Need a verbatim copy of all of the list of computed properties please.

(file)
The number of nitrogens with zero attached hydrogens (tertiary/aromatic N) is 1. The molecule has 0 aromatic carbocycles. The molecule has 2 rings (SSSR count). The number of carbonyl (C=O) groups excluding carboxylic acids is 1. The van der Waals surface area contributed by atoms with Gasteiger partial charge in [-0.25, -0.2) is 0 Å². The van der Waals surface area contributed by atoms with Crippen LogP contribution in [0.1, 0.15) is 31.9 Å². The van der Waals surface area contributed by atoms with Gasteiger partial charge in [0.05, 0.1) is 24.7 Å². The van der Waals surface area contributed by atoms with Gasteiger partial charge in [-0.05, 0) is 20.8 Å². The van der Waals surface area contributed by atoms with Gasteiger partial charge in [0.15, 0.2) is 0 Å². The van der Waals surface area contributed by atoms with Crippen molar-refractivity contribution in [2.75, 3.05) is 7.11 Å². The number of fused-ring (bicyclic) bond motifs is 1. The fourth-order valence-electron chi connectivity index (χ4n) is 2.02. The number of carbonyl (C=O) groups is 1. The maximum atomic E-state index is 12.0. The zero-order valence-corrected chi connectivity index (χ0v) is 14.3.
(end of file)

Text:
The number of nitrogens with zero attached hydrogens (tertiary/aromatic N) is 1. The molecule has 0 aromatic carbocycles. The molecule has 2 rings (SSSR count). The number of carbonyl (C=O) groups excluding carboxylic acids is 1. The van der Waals surface area contributed by atoms with Gasteiger partial charge in [-0.25, -0.2) is 0 Å². The van der Waals surface area contributed by atoms with Crippen LogP contribution in [0.1, 0.15) is 31.9 Å². The van der Waals surface area contributed by atoms with Gasteiger partial charge in [0.05, 0.1) is 24.7 Å². The van der Waals surface area contributed by atoms with Gasteiger partial charge in [-0.05, 0) is 20.8 Å². The van der Waals surface area contributed by atoms with Gasteiger partial charge in [0.15, 0.2) is 0 Å². The van der Waals surface area contributed by atoms with Crippen molar-refractivity contribution in [2.75, 3.05) is 7.11 Å². The number of fused-ring (bicyclic) bond motifs is 1. The fourth-order valence-electron chi connectivity index (χ4n) is 2.02. The number of carbonyl (C=O) groups is 1. The maximum atomic E-state index is 12.0. The zero-order valence-corrected chi connectivity index (χ0v) is 14.3.